As previously stated, the team behind Final Fantasy 7 used the PlayStation’s hardware to produce numerous firsts for the series, especially when it came to presentation. Uematsu took advantage of those sixteen music channels via a modified approach. Instead of focusing on single melodies, he conducted the soundtrack as if it were a film’s score, creating music that was both more subdued and more cinematic.
The resulting songs are considered some of his best creations, One Winged Angel chief among them. The song was the first Final Fantasy tune to include lyrics and left an impression on everyone. Final Fantasy 7’s soundtrack was so impressive that it snagged third place on Japan’s music charts thirteen times.
Final Fantasy 7’s 3D graphics also played a role in the game’s legacy. Nobody had seen a JRPG quite like it. In prior Final Fantasy titles, hardware limitations imposed static camera angles during battles. Final Fantasy 7 ramped it up a notch with a free-moving camera that followed characters to emphasize the weight of attacks.
Summons also received a presentation buff. In prior games, they were just big sprites that filled the screen with light flashes and effects. Final Fantasy 7’s 3D models and camera emphasized their stature and strength like never before. This increase in scope continued outside of battles, as the world map could seemingly stretch for miles. In previous entries, the map was flat and 2D, which didn’t evoke the same jaw-dropping awe.
Final Fantasy 7’s setting and narrative also broke new ground for the franchise. Unlike previous Final Fantasy games, Final Fantasy 7 takes place in a semi-contemporary world that reflects ours. It’s a world with guns, cars, and evil corporations, but also a world with magic, ghosts, and robots. Squaresoft also populated this new direction with a more mature narrative. The story focused on themes of life, death, and loss, all of which were driven home via the game’s cinematic nature. Still, what good is a narrative without characters to drive it?
Many gamers consider Final Fantasy 7’s cast among the franchise’s best, even if they aren’t the cream of the series’ crop. Cloud, for instance, is a fantastic realization of the unreliable narrator trope. He starts as a cookie cutter no-nonsense soldier, but as the game goes on, the story leaves bread crumbs that hint he’s not only not who he says he is but may not be who he thinks he is.
The reverse side of Cloud’s coin is none other than the main antagonist, Sephiroth. The game gradually reveals how and why he became a tantamount mythical figure. You can’t help but feel sorry for him, as he’s as much a victim as he is a villain. He’s still gone mad and needs to be stopped, though.
And of course, we can’t forget about Aerith. She is memorable thanks to her personality, and she’s indispensable on the battlefield. Players learn to rely on her, and then the game kills her in a cutscene. She isn’t the first protagonist to die in Final Fantasy, but her death is the most memorable because it is the gravitational center of two of the game’s themes: loss and moving on from loss. Yes, Aerith’s death is an example of the “fridging” trope (a gruesome, often fatal, event happens to one character to further the character arc of another), but it’s an effective plot twist. Countless gamers agree that Aerith’s death is the most impactful narrative event to ever occur in video games.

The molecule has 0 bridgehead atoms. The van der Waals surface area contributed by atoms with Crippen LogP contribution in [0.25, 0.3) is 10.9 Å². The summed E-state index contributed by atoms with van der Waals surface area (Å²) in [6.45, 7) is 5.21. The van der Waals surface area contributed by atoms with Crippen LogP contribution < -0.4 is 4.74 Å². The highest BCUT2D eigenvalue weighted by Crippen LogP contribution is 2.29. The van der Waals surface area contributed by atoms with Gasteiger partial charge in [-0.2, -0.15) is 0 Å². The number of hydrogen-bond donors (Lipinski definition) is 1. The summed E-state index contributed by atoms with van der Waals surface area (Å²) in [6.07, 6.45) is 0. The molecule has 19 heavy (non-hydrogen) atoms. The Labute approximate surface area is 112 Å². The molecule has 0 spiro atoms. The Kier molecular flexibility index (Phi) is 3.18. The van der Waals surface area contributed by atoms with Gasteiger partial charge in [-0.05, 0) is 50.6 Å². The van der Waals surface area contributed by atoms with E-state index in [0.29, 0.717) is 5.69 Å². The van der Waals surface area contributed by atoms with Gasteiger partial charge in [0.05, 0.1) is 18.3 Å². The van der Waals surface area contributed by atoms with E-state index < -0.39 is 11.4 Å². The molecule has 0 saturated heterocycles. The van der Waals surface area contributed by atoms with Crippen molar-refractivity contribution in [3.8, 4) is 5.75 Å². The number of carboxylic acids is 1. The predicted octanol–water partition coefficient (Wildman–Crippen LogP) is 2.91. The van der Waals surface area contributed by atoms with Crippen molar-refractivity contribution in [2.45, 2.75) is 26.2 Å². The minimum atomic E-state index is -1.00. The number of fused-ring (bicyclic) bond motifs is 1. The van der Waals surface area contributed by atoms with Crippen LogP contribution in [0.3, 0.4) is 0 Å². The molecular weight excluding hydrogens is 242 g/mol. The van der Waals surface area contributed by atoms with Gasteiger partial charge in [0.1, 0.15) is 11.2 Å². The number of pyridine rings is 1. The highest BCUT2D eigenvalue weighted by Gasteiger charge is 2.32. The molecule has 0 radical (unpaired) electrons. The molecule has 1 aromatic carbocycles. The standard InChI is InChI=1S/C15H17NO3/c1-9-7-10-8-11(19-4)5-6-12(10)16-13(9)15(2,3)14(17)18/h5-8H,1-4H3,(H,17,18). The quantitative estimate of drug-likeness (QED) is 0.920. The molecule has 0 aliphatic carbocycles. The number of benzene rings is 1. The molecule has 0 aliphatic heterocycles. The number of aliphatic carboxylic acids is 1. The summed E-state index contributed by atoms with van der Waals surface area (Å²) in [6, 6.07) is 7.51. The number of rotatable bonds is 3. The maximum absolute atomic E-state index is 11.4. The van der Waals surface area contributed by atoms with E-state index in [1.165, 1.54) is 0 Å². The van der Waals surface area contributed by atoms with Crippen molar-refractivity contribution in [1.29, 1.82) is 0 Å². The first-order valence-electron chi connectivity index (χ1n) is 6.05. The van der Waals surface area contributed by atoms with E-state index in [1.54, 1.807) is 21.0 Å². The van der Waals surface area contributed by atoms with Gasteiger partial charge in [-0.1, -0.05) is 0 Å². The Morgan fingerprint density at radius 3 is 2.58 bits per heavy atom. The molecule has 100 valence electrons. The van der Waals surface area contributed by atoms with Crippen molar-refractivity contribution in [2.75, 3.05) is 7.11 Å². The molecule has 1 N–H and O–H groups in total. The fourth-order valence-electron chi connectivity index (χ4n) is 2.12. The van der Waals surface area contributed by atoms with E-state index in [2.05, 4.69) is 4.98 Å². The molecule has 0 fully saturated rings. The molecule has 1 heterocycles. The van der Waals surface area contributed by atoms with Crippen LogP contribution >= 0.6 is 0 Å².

The combat system also received a nice spit and polish for Final Fantasy 7. While battles still rely on the ATB system that had been a series staple since Final Fantasy 4, Square garnished it with never-before-seen additions. Limit Breaks improved upon Final Fantasy 6’s desperation attacks, which are used at random and only if a character is at critical health.
The game’s iconic Materia system added another intriguing layer of depth. Unlike previous Final Fantasy games, where characters have their own stats and spells, the cast of Final Fantasy 7 lacks such innate abilities. Instead, party members have to slot Materia into their weapons or armor. That mechanic allows for freeform character builds that are slightly more complex yet enjoyable to explore. Finally, since Square had more coding space, they programmed more advanced enemy gimmicks and behaviors, such as preventing one boss from ever attacking Tifa.
Add an unprecedented amount of end-game content and optional activities, and it’s no wonder Final Fantasy 7 received rave reviews and left a lasting impression on the gaming populace.
Final Fantasy 7 Printed Money, Sequels, and Cameos
In the aftermath of Final Fantasy 7, gamers found a new title to champion as the pinnacle of JRPGs, while developers and publishers found a new cash cow. So long as they kept the Final Fantasy 7 train running.
Because Final Fantasy 7 proved an overwhelming success, and because the game helped the JRPG genre gain traction in the West, Squaresoft (later Square Enix) greenlit future related projects, from spin-offs such as Crisis Core and Dirge of Cerberus to cameos in Super Smash Bros. and Ehrgeiz. And, of course, rereleases and remakes. While Final Fantasy 3 was remade before Final Fantasy 7 (for the Nintendo DS), Final Fantasy 7’s remake received far more publicity and love.
Heck, when Sony needed to demonstrate the PlayStation 3’s graphical capabilities, the company teamed up with Square to produce a technical demo concept trailer that teased a Final Fantasy 7 remake. Granted, Square Enix didn’t create a bona fide remake for several years, but the trailer generated so much interest that it ended up triggering a massive online debate about a game that didn’t even technically exist. All those years later, the game some fans still wanted most was more Final Fantasy 7.
Once Final Fantasy 7 staked its claim, Square only needed to give fans new reasons to talk about the game, and momentum took care of the rest. Players checked out the new Final Fantasy 7 media, rediscovered the game with a new playthrough, or bought a version playable on modern consoles. Given the popularity of the original title, the Final Fantasy 7 zeitgeist engine might burn for eternity.